What does Consecration mean to me?

(This article was adapted from my Pillars of Zion series. Get your free PDFs of the series here www.pillarsofzion.com.)

Nearly two years after the organization of the Church, Joseph Smith received a revelation (D&C 78) from the Lord instructing him to take the next step in establishing the law of consecration.

For verily I say unto you, the time has come, and is now at hand; and behold, and lo, it must needs be that there be an organization of my people, in regulating and establishing the affairs of the storehouse for the poor of my people, both in this place and in the land of Zion.

This “organization” constituted an eternal and holy order to cement the cause of Zion and forward the process of salvation. It was to be “a permanent and everlasting establishment and order unto my church, to advance the cause, which ye have espoused, to the salvation of man, and to the glory of your Father who is in heaven.”

Beyond advancing the cause of Zion and providing a means of salvation for us, this “order” was to make the Saints “equal in the bonds of heavenly things, yea, and earthly things also, for the obtaining of heavenly things.” Notice that equality is a constant theme in consecration literature: “For if ye are not equal in earthly things ye cannot be equal in obtaining heavenly things.”

The importance of obeying the law of consecration cannot be overstated: “For if you will that I give unto you a place in the celestial world, you must prepare yourselves by doing the things which I have commanded you and required of you.”[i]

The Prophet learned that disobeying this law carries dire consequences: disloyalty to the truth, blindness to the Source of our blessings, and perhaps worse, the loss of our standing before God, and subjugation to Satan. The Saints must live this law, the Lord said,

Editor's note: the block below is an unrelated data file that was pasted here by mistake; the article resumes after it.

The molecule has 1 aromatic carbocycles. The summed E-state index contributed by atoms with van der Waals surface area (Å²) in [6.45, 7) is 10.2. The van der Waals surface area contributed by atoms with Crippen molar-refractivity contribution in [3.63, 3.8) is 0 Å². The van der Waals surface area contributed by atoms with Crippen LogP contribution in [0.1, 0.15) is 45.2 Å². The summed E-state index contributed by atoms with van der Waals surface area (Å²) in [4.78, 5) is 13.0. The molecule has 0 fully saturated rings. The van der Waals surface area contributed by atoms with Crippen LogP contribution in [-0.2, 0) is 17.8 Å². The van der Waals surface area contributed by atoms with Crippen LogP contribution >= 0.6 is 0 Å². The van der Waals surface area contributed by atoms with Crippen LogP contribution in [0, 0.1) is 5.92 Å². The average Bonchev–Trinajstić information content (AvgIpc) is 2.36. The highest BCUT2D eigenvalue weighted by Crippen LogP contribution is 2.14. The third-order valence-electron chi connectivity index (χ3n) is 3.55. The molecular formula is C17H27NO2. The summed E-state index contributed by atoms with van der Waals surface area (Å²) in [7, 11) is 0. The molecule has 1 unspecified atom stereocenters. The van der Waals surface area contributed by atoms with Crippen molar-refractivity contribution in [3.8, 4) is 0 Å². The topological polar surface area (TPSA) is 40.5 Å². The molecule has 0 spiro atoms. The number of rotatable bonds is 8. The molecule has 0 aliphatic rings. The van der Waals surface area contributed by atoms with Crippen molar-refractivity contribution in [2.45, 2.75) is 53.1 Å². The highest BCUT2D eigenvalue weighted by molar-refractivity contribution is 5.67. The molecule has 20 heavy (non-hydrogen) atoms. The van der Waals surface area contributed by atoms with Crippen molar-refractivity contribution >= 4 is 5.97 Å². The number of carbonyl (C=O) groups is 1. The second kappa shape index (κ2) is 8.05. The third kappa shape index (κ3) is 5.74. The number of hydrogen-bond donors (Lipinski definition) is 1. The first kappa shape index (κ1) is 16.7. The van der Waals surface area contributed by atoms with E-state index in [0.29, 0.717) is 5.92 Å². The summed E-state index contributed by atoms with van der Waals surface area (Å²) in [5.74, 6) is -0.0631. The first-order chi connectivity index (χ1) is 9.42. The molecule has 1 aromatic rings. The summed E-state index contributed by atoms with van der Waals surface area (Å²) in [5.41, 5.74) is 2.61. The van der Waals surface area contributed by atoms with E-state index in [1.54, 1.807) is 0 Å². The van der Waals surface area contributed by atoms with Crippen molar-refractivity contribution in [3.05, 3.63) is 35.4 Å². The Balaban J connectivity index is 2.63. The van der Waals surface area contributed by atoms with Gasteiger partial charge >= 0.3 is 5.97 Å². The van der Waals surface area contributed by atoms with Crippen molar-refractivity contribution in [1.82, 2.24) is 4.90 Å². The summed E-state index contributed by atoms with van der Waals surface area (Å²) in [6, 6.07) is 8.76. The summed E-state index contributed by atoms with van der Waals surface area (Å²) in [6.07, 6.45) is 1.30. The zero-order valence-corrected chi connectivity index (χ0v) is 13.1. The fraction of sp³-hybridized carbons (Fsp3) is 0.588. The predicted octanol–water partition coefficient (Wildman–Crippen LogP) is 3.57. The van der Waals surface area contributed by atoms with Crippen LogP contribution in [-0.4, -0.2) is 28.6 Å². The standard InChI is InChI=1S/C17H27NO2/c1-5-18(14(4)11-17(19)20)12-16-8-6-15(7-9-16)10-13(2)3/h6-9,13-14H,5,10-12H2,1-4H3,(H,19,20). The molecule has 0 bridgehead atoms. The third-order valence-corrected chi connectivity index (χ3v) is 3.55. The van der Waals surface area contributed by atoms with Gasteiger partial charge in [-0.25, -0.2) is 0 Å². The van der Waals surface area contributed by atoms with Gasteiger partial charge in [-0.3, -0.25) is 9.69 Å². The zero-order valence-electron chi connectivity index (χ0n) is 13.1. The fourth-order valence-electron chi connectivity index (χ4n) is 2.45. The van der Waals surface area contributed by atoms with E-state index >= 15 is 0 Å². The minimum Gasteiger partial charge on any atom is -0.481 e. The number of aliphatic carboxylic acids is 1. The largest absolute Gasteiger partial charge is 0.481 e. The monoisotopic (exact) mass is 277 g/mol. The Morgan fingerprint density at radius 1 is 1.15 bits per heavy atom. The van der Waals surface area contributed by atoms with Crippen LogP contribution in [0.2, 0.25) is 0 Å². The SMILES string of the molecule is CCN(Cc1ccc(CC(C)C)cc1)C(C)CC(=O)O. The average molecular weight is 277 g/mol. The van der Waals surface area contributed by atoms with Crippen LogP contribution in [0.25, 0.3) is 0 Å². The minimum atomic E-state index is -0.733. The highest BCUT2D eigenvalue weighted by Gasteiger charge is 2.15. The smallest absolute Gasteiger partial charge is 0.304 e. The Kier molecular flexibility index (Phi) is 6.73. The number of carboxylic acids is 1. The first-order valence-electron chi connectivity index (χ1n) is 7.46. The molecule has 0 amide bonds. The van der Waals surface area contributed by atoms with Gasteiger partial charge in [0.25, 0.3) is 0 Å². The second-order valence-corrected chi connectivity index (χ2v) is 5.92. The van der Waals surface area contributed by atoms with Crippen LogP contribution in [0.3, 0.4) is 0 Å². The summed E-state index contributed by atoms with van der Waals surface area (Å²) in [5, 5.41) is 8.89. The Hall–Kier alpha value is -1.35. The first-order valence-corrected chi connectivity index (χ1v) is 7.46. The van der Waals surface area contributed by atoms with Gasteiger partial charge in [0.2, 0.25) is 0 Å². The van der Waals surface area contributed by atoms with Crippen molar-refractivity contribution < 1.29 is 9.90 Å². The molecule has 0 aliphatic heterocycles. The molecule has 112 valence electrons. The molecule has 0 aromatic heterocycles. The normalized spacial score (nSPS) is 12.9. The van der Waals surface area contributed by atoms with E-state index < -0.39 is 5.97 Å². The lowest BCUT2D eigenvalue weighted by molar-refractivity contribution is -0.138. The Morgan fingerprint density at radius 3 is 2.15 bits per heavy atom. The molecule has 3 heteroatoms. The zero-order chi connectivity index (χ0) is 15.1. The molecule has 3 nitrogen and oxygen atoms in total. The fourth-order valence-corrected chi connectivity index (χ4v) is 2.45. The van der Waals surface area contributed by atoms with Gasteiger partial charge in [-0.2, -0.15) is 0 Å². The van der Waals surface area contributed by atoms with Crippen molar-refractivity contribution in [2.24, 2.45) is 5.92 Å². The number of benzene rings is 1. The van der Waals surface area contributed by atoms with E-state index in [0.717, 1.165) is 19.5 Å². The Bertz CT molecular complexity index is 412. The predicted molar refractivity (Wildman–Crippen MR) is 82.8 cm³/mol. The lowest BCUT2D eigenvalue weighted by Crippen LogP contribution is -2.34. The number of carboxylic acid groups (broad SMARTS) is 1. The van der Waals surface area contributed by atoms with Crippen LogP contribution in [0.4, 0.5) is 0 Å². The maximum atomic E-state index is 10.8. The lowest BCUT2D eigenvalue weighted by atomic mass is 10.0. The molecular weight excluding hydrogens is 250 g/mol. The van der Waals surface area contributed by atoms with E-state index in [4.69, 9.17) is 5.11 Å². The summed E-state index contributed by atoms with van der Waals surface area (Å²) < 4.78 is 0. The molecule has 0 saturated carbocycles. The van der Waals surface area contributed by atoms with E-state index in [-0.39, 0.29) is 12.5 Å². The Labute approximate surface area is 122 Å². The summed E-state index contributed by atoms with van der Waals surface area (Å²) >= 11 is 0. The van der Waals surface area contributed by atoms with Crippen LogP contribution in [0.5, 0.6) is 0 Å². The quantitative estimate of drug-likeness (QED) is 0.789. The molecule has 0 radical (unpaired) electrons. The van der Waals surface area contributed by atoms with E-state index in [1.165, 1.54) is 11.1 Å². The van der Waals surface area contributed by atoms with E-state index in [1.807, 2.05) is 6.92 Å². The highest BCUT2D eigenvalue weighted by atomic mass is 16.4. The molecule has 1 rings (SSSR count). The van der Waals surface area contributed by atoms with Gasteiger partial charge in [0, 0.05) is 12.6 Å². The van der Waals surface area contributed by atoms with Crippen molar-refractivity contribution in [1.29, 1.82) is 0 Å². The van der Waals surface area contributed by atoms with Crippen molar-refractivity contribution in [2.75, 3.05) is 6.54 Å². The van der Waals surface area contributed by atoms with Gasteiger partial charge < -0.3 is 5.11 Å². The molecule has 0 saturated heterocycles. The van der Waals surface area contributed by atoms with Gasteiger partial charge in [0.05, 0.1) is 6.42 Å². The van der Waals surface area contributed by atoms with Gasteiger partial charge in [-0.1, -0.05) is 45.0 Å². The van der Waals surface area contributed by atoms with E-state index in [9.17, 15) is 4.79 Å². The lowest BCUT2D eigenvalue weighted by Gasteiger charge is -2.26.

Otherwise, Satan seeketh to turn their hearts away from the truth, that they become blinded and understand not the things which are prepared for them. Wherefore, a commandment I give unto you, to prepare and organize yourselves by a bond or everlasting covenant that cannot be broken. And he who breaketh it shall lose his office and standing in the church, and shall be delivered over to the buffetings of Satan until the day of redemption.[ii]

Conversely, the “order” of consecration is the key to our temporal and spiritual salvation. Consecration prepares us against the trials of the last days, and sets us apart as independent from this wicked world:

Behold, this is the preparation wherewith I prepare you, and the foundation, and the ensample which I give unto you, whereby you may accomplish the commandments which are given you; that through my providence, notwithstanding the tribulation which shall descend upon you, that the church may stand independent above all other creatures beneath the celestial world.[iii]

The primary principles of the law of consecration are:

  1. Agency
  2. Stewardship
  3. Accountability
  4. Labor


By abiding by these principles, we achieve equality, which is a characteristic of the celestial kingdom. That is, we are given equal right to qualify for the stewardships and inheritances, and equal claim to the resources of the Lord. As mentioned, the “order” that this celestial system creates is to be considered “a permanent and everlasting establishment and order unto my church, to advance the cause, which ye have espoused, to the salvation of man, and to the glory of your Father who is in heaven.”[iv] Additionally, these principles of consecration prepare us for the trials of the last days and the coming of the Savior.

An Unbreakable Foundation

Agency, stewardship, accountability, and labor form an unbreakable foundation upon which consecration thrives. God gives us both the liberty and the capability to choose and to act. By exercising our agency, we choose to escape Babylon and flee to the safety of Zion and its covenants.